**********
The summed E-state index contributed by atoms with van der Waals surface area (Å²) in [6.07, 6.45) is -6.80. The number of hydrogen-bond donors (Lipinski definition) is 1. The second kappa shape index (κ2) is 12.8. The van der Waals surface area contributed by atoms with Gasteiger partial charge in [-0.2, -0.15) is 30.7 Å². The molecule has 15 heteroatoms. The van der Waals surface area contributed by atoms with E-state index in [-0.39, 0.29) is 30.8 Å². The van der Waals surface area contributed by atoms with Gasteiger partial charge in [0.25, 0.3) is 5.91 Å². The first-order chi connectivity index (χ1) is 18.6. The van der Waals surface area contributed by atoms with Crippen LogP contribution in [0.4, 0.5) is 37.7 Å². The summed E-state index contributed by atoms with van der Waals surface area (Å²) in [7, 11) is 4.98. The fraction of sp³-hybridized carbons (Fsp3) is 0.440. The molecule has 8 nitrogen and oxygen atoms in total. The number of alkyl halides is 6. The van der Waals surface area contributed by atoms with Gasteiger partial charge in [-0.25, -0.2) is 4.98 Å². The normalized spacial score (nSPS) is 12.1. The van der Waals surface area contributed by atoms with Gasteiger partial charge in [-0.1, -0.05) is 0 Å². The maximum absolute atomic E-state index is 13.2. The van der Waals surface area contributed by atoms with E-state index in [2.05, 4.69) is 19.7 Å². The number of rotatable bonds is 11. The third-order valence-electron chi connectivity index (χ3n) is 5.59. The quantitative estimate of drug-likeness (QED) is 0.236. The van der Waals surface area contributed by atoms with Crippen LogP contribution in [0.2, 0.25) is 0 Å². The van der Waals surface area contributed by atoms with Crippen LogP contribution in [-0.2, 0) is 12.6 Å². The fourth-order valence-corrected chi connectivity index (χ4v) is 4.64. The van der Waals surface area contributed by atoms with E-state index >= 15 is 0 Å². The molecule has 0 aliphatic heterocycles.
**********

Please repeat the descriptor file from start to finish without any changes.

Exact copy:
The summed E-state index contributed by atoms with van der Waals surface area (Å²) in [6.07, 6.45) is -6.80. The number of hydrogen-bond donors (Lipinski definition) is 1. The second kappa shape index (κ2) is 12.8. The van der Waals surface area contributed by atoms with Gasteiger partial charge in [-0.2, -0.15) is 30.7 Å². The molecule has 15 heteroatoms. The van der Waals surface area contributed by atoms with E-state index in [-0.39, 0.29) is 30.8 Å². The van der Waals surface area contributed by atoms with Gasteiger partial charge in [0.25, 0.3) is 5.91 Å². The first-order chi connectivity index (χ1) is 18.6. The van der Waals surface area contributed by atoms with Crippen LogP contribution in [0.4, 0.5) is 37.7 Å². The summed E-state index contributed by atoms with van der Waals surface area (Å²) in [7, 11) is 4.98. The fraction of sp³-hybridized carbons (Fsp3) is 0.440. The molecule has 8 nitrogen and oxygen atoms in total. The number of alkyl halides is 6. The van der Waals surface area contributed by atoms with Gasteiger partial charge in [-0.25, -0.2) is 4.98 Å². The normalized spacial score (nSPS) is 12.1. The van der Waals surface area contributed by atoms with Gasteiger partial charge in [-0.1, -0.05) is 0 Å². The maximum absolute atomic E-state index is 13.2. The van der Waals surface area contributed by atoms with E-state index in [2.05, 4.69) is 19.7 Å². The number of rotatable bonds is 11. The third-order valence-electron chi connectivity index (χ3n) is 5.59. The quantitative estimate of drug-likeness (QED) is 0.236. The van der Waals surface area contributed by atoms with Crippen LogP contribution in [0.2, 0.25) is 0 Å². The van der Waals surface area contributed by atoms with Crippen LogP contribution in [-0.2, 0) is 12.6 Å². The fourth-order valence-corrected chi connectivity index (χ4v) is 4.64. The van der Waals surface area contributed by atoms with E-state index >= 15 is 0 Å². The molecule has 0 aliphatic heterocycles.